The Heart Institute’s new facility will open on April 3. Photo: Ellie Sabourin.
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New attachments include emergency room, link to Ottawa Civic Hospital

The University of Ottawa Heart Institute has just opened its “most significant expansion in 40 years,” according to CEO and President Dr. Thierry Mesana, with doctors set to treat patients in the new section as soon as April 3.

The newly-added critical care tower spans a total of 145,000 square feet and features a link with the Ottawa Civic Hospital.

“The emergencies are right there. The people that need heart surgeries or are having heart attacks can come through right here now,” said Mesana on the new link.

The Heart Institute hopes to save time for patients by having an accessible link to the emergency room at the hospital, as well as a drop off bay for ambulances in front of the new critical care tower.

Mesana expressed that the staff of the Heart Institute are excited to work in the new facilities. “When they first saw it, they were like kids in front of Christmas trees.”

The new facilities feature four new electrophysiology laboratories, which will serve approximately one patient each per day, and four new catheterization laboratories, which can service between 10 and 12 patients each per day.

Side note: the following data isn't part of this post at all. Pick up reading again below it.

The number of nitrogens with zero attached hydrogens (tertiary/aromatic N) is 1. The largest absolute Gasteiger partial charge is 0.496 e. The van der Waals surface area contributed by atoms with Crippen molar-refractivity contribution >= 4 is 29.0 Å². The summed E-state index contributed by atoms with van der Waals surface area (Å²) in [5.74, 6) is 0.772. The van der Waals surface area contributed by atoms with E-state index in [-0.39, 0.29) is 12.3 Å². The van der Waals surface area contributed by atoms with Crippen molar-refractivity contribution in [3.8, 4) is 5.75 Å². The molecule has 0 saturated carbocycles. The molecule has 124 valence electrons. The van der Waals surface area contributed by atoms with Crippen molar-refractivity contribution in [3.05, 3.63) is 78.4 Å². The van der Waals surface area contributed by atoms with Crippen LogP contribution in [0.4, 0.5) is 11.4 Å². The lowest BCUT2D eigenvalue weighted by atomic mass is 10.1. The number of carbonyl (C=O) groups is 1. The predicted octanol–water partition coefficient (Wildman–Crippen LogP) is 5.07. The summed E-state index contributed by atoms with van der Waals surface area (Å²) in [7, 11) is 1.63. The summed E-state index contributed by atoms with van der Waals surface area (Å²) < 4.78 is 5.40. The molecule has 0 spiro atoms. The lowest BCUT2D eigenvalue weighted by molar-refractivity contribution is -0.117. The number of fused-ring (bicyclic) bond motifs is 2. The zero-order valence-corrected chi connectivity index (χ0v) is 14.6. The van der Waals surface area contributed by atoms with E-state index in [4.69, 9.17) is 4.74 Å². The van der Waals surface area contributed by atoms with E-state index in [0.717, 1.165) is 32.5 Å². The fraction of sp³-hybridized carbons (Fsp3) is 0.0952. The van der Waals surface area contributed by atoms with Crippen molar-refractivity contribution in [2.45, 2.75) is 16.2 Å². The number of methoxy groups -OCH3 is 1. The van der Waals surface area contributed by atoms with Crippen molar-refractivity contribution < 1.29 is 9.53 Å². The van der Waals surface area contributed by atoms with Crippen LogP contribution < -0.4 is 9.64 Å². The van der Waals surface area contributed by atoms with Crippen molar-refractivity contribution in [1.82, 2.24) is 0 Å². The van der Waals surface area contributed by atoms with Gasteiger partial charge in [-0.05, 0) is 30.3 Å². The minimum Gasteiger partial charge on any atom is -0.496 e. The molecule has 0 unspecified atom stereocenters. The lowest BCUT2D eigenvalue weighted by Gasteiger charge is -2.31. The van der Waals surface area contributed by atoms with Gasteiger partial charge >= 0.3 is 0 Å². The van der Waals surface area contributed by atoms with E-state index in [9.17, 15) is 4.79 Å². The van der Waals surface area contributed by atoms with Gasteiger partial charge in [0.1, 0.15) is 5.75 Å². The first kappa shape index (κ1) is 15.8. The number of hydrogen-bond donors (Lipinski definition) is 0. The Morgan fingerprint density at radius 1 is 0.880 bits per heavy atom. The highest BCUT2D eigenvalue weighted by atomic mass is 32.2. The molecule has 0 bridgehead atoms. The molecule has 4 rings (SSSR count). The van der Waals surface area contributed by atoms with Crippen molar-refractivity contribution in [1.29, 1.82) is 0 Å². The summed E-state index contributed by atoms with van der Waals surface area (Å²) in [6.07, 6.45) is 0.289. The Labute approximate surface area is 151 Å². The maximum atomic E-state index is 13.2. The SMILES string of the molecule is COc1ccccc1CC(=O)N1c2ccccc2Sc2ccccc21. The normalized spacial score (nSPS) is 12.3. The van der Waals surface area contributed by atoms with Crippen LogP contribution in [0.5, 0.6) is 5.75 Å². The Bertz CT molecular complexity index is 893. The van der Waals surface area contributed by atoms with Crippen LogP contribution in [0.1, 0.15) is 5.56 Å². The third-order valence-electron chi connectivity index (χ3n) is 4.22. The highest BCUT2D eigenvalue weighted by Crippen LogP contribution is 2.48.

Mesana said that electrophysiology labs were a top priority for the Heart Institute, as “this is the fastest-growing problem in cardiovascular health today. We added labs to accommodate for this need.”The $230 million renovation began to be drafted over 12 years ago, with construction breaking ground four years ago.

“It was a long process, but we had absolutely zero delays and no additional costs.”

The new wing also hosts the Da Vinci surgical system, a robot controlled by a surgeon who is away from the operating table. This type of technology allows surgeons to work with very small incisions on patients.

Although the new expansion officially opens after the long weekend, the Heart Institute already has a plan in motion to keep expanding. In the new tower, there are several unfinished rooms which can be easily converted into additional laboratories and operating rooms for when the demand becomes high enough.

Moreover, there is an entire floor of the tower that will currently not be in use. The plan is to turn this floor into beds for long term care patients in the next few years.

This plan was put in place in order to be able to renovate in the future without closing down any functioning parts of the Institute.

“We have kept this space to relieve other hospitals from cardiac patients who need our help when the demand is there,” said Mesana. “We are very, very proud.”